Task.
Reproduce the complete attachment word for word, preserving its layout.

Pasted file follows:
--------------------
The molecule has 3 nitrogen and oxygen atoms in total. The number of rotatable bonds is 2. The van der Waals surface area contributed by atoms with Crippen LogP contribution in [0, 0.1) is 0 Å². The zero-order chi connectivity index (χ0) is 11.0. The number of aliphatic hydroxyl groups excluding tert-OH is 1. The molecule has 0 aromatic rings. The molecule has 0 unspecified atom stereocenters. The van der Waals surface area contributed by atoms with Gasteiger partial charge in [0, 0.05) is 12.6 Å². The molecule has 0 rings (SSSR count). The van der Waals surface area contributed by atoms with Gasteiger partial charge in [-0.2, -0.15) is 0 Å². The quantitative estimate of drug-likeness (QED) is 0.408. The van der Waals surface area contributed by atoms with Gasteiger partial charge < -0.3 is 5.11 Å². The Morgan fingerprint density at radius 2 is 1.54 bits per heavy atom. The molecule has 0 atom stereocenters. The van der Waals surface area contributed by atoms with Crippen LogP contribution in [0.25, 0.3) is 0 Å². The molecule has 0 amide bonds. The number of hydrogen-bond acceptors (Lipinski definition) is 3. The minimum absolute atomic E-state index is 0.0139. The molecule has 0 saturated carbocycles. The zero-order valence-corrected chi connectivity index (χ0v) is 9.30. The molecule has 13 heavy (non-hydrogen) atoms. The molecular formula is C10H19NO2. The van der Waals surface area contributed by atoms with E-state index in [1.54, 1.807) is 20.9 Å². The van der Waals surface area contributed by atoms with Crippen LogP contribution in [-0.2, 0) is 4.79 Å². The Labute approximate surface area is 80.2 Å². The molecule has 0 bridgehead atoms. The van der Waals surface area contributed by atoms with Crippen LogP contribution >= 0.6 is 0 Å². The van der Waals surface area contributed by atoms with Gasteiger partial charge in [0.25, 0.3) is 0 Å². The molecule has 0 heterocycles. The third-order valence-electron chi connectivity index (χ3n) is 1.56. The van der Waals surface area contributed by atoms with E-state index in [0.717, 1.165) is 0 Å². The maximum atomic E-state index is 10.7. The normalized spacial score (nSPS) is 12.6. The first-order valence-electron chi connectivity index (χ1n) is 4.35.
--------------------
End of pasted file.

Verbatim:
The molecule has 3 nitrogen and oxygen atoms in total. The number of rotatable bonds is 2. The van der Waals surface area contributed by atoms with Crippen LogP contribution in [0, 0.1) is 0 Å². The zero-order chi connectivity index (χ0) is 11.0. The number of aliphatic hydroxyl groups excluding tert-OH is 1. The molecule has 0 aromatic rings. The molecule has 0 unspecified atom stereocenters. The van der Waals surface area contributed by atoms with Gasteiger partial charge in [0, 0.05) is 12.6 Å². The molecule has 0 rings (SSSR count). The van der Waals surface area contributed by atoms with Gasteiger partial charge in [-0.2, -0.15) is 0 Å². The quantitative estimate of drug-likeness (QED) is 0.408. The van der Waals surface area contributed by atoms with Gasteiger partial charge < -0.3 is 5.11 Å². The Morgan fingerprint density at radius 2 is 1.54 bits per heavy atom. The molecule has 0 atom stereocenters. The van der Waals surface area contributed by atoms with Crippen LogP contribution in [0.25, 0.3) is 0 Å². The molecule has 0 amide bonds. The number of hydrogen-bond acceptors (Lipinski definition) is 3. The minimum absolute atomic E-state index is 0.0139. The molecule has 0 saturated carbocycles. The zero-order valence-corrected chi connectivity index (χ0v) is 9.30. The molecule has 13 heavy (non-hydrogen) atoms. The molecular formula is C10H19NO2. The van der Waals surface area contributed by atoms with E-state index in [1.54, 1.807) is 20.9 Å². The van der Waals surface area contributed by atoms with Crippen LogP contribution in [-0.2, 0) is 4.79 Å². The Labute approximate surface area is 80.2 Å². The molecule has 0 bridgehead atoms. The van der Waals surface area contributed by atoms with Crippen LogP contribution >= 0.6 is 0 Å². The van der Waals surface area contributed by atoms with Gasteiger partial charge in [0.25, 0.3) is 0 Å². The molecule has 0 heterocycles. The third-order valence-electron chi connectivity index (χ3n) is 1.56. The van der Waals surface area contributed by atoms with E-state index in [0.717, 1.165) is 0 Å². The maximum atomic E-state index is 10.7. The normalized spacial score (nSPS) is 12.6. The first-order valence-electron chi connectivity index (χ1n) is 4.35.